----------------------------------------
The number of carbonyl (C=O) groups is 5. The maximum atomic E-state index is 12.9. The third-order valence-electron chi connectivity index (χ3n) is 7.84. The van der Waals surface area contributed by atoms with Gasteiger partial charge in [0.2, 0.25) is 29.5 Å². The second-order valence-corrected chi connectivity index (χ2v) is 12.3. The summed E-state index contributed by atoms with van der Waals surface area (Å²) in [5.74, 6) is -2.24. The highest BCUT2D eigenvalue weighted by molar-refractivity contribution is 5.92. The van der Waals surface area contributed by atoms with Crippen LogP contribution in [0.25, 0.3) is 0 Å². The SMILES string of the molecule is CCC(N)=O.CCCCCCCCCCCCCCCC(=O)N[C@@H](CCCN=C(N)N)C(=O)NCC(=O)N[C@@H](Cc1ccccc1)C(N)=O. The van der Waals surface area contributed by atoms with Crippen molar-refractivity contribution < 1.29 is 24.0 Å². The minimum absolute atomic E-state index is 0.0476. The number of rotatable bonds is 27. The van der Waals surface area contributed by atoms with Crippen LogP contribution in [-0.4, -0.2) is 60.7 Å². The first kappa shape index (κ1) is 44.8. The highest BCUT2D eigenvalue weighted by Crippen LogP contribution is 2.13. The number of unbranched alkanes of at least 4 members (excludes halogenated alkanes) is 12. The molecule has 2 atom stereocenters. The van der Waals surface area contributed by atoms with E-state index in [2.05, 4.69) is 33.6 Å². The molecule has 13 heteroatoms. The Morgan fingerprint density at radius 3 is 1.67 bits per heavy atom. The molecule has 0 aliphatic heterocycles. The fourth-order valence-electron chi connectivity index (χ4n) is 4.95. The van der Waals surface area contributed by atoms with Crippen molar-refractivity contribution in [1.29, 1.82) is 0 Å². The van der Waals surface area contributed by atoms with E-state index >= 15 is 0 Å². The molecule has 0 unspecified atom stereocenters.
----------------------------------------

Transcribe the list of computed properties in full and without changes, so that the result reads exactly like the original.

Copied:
The number of carbonyl (C=O) groups is 5. The maximum atomic E-state index is 12.9. The third-order valence-electron chi connectivity index (χ3n) is 7.84. The van der Waals surface area contributed by atoms with Gasteiger partial charge in [0.2, 0.25) is 29.5 Å². The second-order valence-corrected chi connectivity index (χ2v) is 12.3. The summed E-state index contributed by atoms with van der Waals surface area (Å²) in [5.74, 6) is -2.24. The highest BCUT2D eigenvalue weighted by molar-refractivity contribution is 5.92. The van der Waals surface area contributed by atoms with Crippen LogP contribution in [0.25, 0.3) is 0 Å². The SMILES string of the molecule is CCC(N)=O.CCCCCCCCCCCCCCCC(=O)N[C@@H](CCCN=C(N)N)C(=O)NCC(=O)N[C@@H](Cc1ccccc1)C(N)=O. The van der Waals surface area contributed by atoms with Crippen molar-refractivity contribution < 1.29 is 24.0 Å². The minimum absolute atomic E-state index is 0.0476. The number of rotatable bonds is 27. The van der Waals surface area contributed by atoms with Crippen LogP contribution in [-0.4, -0.2) is 60.7 Å². The first kappa shape index (κ1) is 44.8. The highest BCUT2D eigenvalue weighted by Crippen LogP contribution is 2.13. The number of unbranched alkanes of at least 4 members (excludes halogenated alkanes) is 12. The molecule has 2 atom stereocenters. The van der Waals surface area contributed by atoms with E-state index in [2.05, 4.69) is 33.6 Å². The molecule has 13 heteroatoms. The Morgan fingerprint density at radius 3 is 1.67 bits per heavy atom. The molecule has 0 aliphatic heterocycles. The fourth-order valence-electron chi connectivity index (χ4n) is 4.95. The van der Waals surface area contributed by atoms with Crippen molar-refractivity contribution in [1.29, 1.82) is 0 Å². The van der Waals surface area contributed by atoms with E-state index >= 15 is 0 Å². The molecule has 0 unspecified atom stereocenters.